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"Oh, I can do a test right now. You don't need a referral, and we'll have the results right away," your mother's doctor says when you ask if it makes sense to have your mother see a specialist for testing because you have observed some lapses in her thinking.

Don't be misled by this offer. The doctor is most likely referring to the Mini-Mental State Exam (MMSE), a test that takes 5-10 minutes and is widely used by doctors, nurses and social workers to screen for cognitive impairment (mental decline). It includes questions such as, "What day of the week is it?" and "What town are we in?" In some versions of the test, the test-giver points to an object such as a wristwatch or a standard wooden pencil and asks the patient what it is called. The patient is asked to complete basic tasks such as copying a simple drawing, spelling a given 5-letter word backwards, and/or remembering three words.

The problem with this test is that it's a little too simple. Your mother may know what day of the week it is even though she's forgotten how to pay the bills. Your father may know the name of the town he's in even though he gets mixed up about his medicines and often takes too many or too few pills. And if your parents are very intelligent and highly educated, they may continue to earn high scores on the MMSE long after it is obvious to you that something is seriously wrong. Looking at the results, the doctor may say, "Your mother got a perfectly good score on this test. There's nothing wrong with her."

One way to get the attention needed is to give facts using the lingo that professionals use. Consider "instrumental activities of daily living" or IADLs, a term that healthcare professionals use among themselves. IADLs are the multi-step tasks that most people manage routinely: using the telephone, shopping, planning and preparing meals, keeping house, doing laundry, driving or taking public transportation, taking medicines, and managing money.

Often, the first sign of cognitive impairment is a decrease in the individual's ability to handle IADLs. As an example, for money management one source lists the following activity levels, in decreasing order of mental functioning: "Manages financial matters independently (budgets, writes checks, pays rent and bills, goes to bank); collects and keeps track of income," "Manages day-to-day purchases, but needs help with banking, major purchases, etc.," and "Incapable of handling money."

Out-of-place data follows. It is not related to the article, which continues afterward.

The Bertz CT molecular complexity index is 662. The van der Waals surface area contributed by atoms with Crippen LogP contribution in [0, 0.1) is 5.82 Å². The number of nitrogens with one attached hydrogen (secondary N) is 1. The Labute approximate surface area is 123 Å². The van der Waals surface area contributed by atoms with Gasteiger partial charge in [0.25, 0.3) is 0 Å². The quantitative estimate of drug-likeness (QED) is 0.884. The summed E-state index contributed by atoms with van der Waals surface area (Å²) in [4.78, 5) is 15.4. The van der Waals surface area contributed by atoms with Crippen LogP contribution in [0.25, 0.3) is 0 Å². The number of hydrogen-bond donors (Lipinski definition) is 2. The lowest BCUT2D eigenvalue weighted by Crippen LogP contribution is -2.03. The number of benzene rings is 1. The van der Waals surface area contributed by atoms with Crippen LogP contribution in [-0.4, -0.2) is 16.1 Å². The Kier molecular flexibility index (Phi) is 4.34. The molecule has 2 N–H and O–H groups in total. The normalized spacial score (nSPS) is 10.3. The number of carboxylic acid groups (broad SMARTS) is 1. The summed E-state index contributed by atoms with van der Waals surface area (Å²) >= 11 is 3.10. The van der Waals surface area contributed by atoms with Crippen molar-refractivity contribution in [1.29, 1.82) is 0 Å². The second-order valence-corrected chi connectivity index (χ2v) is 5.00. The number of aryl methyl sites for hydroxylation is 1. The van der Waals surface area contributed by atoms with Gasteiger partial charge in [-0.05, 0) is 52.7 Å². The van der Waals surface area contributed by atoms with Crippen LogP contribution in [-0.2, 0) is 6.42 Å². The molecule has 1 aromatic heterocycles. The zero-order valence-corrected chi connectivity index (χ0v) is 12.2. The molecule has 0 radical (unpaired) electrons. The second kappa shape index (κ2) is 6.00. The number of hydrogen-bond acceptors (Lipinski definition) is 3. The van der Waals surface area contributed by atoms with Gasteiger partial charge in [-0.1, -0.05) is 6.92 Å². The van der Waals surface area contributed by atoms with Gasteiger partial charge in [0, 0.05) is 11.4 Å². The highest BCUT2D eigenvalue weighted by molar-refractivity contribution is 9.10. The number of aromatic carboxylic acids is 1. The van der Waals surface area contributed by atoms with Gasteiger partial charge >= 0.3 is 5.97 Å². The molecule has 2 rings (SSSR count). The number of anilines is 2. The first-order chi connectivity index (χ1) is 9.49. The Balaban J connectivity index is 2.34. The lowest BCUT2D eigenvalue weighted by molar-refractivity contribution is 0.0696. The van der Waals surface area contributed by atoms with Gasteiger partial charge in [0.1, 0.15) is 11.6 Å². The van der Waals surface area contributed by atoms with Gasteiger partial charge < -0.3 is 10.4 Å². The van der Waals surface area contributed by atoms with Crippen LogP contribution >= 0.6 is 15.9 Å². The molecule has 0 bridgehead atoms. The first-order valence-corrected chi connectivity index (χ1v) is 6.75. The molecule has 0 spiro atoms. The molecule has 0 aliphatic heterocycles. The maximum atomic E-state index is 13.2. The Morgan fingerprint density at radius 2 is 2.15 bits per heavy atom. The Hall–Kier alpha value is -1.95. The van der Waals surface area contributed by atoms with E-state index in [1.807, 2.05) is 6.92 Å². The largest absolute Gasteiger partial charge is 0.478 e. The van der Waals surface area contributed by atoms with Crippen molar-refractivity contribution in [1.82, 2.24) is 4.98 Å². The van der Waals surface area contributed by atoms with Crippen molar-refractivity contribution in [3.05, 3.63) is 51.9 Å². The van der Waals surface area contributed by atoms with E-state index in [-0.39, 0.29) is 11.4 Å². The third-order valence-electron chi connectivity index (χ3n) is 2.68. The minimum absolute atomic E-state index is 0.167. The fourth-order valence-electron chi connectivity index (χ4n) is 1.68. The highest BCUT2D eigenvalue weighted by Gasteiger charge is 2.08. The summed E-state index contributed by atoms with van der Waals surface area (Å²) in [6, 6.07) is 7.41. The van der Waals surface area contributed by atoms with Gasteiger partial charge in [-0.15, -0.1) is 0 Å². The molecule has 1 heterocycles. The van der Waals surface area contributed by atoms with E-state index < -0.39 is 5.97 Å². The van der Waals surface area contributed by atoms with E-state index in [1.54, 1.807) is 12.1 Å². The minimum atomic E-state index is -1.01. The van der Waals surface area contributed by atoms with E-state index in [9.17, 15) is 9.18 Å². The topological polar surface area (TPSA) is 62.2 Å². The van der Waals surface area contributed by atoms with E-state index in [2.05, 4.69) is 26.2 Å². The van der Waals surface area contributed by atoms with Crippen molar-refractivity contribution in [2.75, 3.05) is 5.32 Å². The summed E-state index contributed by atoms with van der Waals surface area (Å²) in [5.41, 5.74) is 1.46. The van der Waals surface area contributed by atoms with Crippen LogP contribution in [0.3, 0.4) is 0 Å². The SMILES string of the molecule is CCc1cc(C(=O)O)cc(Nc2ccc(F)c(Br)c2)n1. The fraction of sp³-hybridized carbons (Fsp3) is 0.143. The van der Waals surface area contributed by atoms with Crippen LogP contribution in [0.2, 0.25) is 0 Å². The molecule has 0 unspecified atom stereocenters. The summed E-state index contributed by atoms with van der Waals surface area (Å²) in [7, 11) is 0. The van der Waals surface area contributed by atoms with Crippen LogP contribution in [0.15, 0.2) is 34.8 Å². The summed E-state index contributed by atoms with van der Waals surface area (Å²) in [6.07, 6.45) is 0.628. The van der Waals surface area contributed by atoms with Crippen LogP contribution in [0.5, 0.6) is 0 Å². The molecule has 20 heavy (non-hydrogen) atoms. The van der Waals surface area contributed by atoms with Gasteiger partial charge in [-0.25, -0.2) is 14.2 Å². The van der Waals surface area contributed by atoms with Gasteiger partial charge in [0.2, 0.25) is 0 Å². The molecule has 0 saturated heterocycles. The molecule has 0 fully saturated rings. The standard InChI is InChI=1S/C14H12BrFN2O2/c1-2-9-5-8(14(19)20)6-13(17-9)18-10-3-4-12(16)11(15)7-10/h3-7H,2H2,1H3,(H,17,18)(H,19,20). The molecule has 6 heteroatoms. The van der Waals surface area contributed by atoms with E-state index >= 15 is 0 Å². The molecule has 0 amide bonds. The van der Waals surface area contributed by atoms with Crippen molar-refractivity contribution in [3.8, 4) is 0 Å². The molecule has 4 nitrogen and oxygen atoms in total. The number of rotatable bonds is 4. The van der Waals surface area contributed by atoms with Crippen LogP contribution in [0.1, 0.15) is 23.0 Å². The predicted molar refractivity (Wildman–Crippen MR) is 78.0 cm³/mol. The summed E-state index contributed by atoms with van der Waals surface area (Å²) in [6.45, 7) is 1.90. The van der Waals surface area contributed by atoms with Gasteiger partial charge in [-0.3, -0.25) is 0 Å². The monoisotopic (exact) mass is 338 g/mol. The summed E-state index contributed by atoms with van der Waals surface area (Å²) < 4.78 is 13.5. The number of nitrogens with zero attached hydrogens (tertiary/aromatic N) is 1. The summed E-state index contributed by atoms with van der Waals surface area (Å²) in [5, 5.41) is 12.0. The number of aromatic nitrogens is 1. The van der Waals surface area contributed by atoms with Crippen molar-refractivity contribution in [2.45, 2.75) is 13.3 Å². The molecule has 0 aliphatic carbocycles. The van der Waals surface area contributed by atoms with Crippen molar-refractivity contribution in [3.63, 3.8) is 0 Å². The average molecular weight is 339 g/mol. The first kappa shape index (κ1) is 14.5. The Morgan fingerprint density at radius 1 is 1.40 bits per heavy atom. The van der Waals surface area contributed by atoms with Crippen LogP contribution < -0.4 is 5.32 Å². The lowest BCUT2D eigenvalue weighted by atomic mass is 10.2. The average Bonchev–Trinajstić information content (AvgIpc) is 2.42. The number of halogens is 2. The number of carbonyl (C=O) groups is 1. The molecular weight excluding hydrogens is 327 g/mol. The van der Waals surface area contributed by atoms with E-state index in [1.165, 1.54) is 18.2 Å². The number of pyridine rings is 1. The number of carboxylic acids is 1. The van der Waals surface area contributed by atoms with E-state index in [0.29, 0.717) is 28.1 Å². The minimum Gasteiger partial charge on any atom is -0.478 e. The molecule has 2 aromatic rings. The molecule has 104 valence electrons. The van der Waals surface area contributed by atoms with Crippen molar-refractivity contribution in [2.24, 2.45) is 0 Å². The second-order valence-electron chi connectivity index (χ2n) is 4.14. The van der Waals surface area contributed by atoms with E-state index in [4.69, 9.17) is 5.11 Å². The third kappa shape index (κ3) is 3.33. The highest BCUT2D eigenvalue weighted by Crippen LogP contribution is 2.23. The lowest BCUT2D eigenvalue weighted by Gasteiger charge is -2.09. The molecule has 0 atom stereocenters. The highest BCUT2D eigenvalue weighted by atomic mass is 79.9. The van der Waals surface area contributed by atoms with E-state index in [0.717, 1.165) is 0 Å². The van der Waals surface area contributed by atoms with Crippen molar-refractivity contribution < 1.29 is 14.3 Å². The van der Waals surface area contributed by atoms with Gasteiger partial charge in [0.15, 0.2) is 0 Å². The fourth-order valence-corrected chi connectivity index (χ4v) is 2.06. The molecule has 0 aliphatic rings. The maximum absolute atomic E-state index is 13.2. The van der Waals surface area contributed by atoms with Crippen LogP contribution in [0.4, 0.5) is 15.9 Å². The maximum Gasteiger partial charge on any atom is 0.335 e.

For using the telephone, activity levels include, "Operates telephone on own initiative, looks up and dials numbers." "Dials a few well-known numbers," "Answers telephone, but does not dial," and "Does not use telephone at all."

For a description of the reduced functioning seen in each of eight IADLs as mental abilities decline, see If you are concerned about a loved one, you might try estimating for each IADL which of the levels of activity described best matches their current behavior. For most people, I think that the value in doing so is not in coming up with a score. (The scoring is simplistic and doesn't imply any specific diagnoses.)

Instead, the value is that it captures on one page a snapshot of the decline in the individual's abilities to date. Seeing the results in this format may help you get a sense for whether there really is a problem that needs attention. Additionally, if you give your parent's doctor a copy of the page with your parent's activity levels circled, it will help the doctor quickly understand the situation - because you will be using a framework and language familiar to her.

If you want even more information about IADLs, go to This document is written for nurses. It offers stories to make its points clear. While it does use medical jargon in places, most of its explanations can be understood by people without medical training.

If the Mini-Mental State Exam isn't the best way to come up with a diagnosis if you have concerns about a loved one's inability to handle IADLs (instrumental activities of daily living), what is? Next week's column will address this point.